Then I visited another place I post. Same thing. Canadians, Brits, Aussies all weighing in on how glad they are that we Americans got it right, that we took the chance to restore our reputation, that we offered them a vision of what it looks like to embrace our ideals.
Yesterday, a friend sent me an email with a note from her young-twenties daughter who is working in Rwanda. Elizabeth's goal is to empower women through her organization: AfricaGrassroots. I was completely amazed by her report of how her friends in Rwanda reacted to the news of Obama's election... but even more, I couldn't believe what they had to say about McCain!
Elizabeth is returning from Rwanda in a few weeks. They stayed up to watch the elections and the next day, she sent out this email to some friends. I thought you would enjoy, and appreciate, what she said.Maybe there is something to that "light on a hill" imagery we keep hearing about. It's a great country, isn't it?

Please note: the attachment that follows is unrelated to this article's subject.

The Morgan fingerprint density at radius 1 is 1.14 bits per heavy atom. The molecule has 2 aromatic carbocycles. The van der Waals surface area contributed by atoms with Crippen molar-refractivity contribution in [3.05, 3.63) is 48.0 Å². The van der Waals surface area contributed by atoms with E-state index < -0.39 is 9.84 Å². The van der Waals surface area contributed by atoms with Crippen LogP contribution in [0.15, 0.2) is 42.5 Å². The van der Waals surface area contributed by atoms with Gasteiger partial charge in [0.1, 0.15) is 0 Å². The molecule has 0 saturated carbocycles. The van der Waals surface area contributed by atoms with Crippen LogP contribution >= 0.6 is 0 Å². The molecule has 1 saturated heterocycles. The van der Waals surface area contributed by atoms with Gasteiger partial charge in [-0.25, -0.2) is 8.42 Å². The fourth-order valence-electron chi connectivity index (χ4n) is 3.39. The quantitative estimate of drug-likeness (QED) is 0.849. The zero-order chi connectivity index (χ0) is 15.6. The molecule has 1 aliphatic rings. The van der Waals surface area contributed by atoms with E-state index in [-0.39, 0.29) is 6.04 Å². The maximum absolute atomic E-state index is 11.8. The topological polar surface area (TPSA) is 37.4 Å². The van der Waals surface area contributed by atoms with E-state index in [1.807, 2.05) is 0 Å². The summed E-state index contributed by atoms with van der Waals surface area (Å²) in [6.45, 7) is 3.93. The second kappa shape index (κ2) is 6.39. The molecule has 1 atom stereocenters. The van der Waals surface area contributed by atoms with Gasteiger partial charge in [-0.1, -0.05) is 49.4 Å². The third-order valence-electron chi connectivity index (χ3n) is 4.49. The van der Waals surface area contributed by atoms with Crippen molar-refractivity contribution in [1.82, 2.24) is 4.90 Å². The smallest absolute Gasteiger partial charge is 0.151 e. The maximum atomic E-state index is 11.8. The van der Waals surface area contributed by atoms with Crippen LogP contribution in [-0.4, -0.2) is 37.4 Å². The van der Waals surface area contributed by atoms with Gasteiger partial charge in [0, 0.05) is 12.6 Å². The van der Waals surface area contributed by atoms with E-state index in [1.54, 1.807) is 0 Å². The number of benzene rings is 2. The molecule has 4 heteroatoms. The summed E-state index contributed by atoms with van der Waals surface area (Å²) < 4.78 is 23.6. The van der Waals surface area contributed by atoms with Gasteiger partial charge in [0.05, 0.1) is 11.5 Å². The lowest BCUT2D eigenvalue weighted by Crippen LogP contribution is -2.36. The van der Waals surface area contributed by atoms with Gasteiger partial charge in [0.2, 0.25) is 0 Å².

I spent the very early hours of this morning sitting in front of a TV with about 10 Rwandan friends who stayed up the whole night to watch all the results come in. They screamed and cried tears of joy and pride when Obama won.
But surprisingly, their favorite part of the whole evening? McCain's speech!
They watched in wonder and amazement as McCain spoke highly of Obama and said that we need to now come together as a country to support him. They said "Can you believe this?? The loser is now supporting and congratulating the winner! He is telling America to come together as one country to support the new president, even though he lost!! Could you imagine if something like this happened in Africa!! Only in America!!"
Friends from across Rwanda called me all morning to say congratulations- and some just screamed into the phone and I couldn't understand a word of what they were saying.
On the other hand, there is a great deal of suffering and violence going on across the border in Congo right now. Today's victory and celebration of freedom provides a stark contrast to the daily reality of brutality and oppression in so many places in Africa.
Living in a country free of violence is such a luxury.... we should never forget how truly lucky we are.
Love from Kigali,